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Google to pay Texas, 37 other states, $7 million for violating your privacy

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Texas, along with 37 other states and the District of Columbia, resolved a lengthy investigation into Google's collection of personal information from unsecured wireless routers at private residences and businesses.

Under the agreement, Google must pay $7 million to the states involved in the investigation. They are also required to destroy all the data that was collected.

According to Greg Abbott, the Attorney General of Texas, the information included e-mail and search histories.

"For two years, Google violated Texans' privacy rights and secretly collected personal information from their wireless routers," said Abbott. "Today's agreement requires Google to destroy any personal data that was improperly collected and imposes important new privacy protections that govern the Street View program going forward."

Google initially denied that its Street View vehicles were retrieving the information, but later admitted that it had "mistakenly" engaged in the practice.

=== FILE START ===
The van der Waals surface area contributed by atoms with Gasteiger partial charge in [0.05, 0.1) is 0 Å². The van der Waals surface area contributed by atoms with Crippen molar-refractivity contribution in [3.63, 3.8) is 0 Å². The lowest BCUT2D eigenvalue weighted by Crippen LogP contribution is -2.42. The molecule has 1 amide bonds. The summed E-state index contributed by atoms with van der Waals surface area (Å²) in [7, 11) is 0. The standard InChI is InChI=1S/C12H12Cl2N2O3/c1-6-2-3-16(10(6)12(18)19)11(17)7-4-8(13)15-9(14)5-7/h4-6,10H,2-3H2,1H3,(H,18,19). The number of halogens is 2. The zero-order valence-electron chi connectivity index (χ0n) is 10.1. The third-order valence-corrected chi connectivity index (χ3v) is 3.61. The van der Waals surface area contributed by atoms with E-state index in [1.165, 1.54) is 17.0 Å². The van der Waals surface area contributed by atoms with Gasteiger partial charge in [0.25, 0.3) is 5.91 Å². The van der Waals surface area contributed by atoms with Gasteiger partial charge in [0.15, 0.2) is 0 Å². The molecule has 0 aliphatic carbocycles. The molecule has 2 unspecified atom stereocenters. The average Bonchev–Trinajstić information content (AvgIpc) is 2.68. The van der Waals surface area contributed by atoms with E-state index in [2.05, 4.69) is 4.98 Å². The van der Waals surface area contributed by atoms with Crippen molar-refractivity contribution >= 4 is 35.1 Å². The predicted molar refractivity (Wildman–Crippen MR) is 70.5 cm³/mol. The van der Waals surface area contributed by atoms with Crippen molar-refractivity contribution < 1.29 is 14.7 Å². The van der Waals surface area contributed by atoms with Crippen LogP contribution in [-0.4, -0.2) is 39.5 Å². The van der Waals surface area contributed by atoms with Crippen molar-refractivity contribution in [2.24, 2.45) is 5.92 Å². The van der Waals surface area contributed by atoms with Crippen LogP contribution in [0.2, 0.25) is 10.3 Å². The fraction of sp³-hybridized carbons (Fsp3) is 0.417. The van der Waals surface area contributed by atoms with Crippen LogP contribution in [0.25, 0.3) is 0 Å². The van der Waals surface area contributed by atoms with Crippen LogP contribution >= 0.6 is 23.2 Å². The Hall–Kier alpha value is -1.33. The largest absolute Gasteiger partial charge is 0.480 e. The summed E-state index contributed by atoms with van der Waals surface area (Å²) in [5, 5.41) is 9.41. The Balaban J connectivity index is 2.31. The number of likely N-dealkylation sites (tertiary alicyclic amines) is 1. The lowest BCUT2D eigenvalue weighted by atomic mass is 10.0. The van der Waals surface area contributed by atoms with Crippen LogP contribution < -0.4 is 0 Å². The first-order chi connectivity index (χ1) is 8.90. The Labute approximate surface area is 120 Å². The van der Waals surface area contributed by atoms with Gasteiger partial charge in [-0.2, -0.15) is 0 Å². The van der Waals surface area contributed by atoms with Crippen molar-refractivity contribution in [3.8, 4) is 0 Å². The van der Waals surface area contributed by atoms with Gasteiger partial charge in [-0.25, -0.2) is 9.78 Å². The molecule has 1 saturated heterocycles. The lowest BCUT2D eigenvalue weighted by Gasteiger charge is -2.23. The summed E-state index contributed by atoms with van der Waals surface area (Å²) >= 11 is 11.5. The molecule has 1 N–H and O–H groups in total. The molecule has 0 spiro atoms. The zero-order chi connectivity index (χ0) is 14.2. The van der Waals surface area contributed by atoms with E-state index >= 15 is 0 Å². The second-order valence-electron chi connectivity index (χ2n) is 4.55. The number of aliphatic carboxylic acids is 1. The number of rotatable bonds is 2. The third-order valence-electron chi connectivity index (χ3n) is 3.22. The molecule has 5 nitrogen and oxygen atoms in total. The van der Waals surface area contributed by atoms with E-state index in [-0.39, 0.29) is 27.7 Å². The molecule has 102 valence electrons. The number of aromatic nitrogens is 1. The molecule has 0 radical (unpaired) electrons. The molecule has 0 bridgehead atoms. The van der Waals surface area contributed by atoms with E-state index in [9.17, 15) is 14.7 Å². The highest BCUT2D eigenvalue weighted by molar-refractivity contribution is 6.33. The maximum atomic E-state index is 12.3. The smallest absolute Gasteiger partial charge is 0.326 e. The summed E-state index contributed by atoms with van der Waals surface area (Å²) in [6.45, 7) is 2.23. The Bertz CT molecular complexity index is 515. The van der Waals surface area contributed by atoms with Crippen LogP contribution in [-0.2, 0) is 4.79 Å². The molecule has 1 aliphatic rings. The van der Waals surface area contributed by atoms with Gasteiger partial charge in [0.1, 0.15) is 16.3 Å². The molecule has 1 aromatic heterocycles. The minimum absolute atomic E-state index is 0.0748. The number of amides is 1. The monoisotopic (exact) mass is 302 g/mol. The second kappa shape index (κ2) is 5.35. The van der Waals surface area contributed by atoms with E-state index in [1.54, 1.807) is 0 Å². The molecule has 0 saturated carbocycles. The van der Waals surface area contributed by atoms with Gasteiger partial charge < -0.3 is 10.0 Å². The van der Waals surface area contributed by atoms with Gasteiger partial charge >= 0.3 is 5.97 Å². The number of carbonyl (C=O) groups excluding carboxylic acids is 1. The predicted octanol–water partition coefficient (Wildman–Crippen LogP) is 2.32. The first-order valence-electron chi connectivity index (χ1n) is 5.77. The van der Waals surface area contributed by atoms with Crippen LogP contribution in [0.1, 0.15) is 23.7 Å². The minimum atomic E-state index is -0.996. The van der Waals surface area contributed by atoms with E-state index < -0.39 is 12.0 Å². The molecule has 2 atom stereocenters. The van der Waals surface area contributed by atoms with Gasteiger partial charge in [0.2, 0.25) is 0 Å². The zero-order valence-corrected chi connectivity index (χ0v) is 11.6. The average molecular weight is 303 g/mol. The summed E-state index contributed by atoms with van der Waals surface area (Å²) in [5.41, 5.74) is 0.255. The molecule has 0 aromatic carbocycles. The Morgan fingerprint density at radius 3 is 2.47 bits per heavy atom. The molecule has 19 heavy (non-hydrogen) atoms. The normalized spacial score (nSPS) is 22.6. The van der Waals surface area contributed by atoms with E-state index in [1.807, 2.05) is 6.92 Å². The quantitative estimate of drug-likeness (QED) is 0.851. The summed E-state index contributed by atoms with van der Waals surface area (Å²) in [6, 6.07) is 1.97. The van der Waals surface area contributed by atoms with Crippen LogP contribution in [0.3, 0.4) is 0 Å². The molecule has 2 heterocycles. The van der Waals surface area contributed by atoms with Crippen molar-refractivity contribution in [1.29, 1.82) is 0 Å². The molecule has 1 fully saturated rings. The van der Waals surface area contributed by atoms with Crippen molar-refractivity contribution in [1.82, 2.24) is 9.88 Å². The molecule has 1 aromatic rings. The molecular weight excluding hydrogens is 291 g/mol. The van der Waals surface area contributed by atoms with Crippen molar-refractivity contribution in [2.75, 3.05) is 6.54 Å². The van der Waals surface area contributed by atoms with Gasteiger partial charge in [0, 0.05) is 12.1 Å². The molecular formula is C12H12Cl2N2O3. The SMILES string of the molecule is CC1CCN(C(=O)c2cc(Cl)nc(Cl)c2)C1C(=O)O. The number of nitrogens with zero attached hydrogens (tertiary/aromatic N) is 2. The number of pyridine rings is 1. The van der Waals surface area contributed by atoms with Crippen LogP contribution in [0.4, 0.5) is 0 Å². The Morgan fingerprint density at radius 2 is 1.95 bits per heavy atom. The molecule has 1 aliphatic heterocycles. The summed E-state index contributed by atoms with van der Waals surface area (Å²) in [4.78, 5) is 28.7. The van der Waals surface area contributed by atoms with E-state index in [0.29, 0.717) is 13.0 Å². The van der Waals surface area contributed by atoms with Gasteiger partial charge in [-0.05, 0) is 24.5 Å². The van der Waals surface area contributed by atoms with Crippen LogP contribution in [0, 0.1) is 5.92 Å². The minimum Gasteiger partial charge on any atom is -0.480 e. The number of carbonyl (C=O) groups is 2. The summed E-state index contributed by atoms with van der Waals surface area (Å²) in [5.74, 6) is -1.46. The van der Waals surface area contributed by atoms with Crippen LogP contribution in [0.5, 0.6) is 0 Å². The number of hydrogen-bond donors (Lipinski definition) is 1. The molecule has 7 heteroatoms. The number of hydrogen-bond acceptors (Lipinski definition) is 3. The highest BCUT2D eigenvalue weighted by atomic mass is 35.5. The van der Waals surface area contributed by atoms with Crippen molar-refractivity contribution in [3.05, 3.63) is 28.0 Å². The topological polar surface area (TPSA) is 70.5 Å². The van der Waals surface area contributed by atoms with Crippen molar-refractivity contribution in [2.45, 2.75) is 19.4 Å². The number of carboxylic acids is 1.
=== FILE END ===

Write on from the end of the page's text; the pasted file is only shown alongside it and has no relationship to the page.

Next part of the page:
The data collection was tied to the Street View project, which seeks to enhance the Google Maps platform by sending out vehicles across the nation to photograph residences, businesses and other improvements in neighborhoods.

According to the investigation, while the properties were being photographed, the Street View vehicles were also outfitted with special devices to scan and store data from wireless networks that were not password protected.

Google initially maintained that no emails, web search histories or other personal information was collected by the vehicles, and that the collected information was limited to data that identified the existence and location of a wireless network.

However, the State's investigation showed that Google also collected data that was transmitted by these wireless networks from 2010 to 2012.

In addition to the $7 million fine and destruction of data, Google must also notify users and obtain consent before collecting additional data, implement an employee training program highlighting network users' privacy and develop a public service campaign to educate network users about how to better secure their personal information while using wireless networks.

If you have a wireless network in your home, the attorney general recommends you secure the network with a password and activate encryption features.

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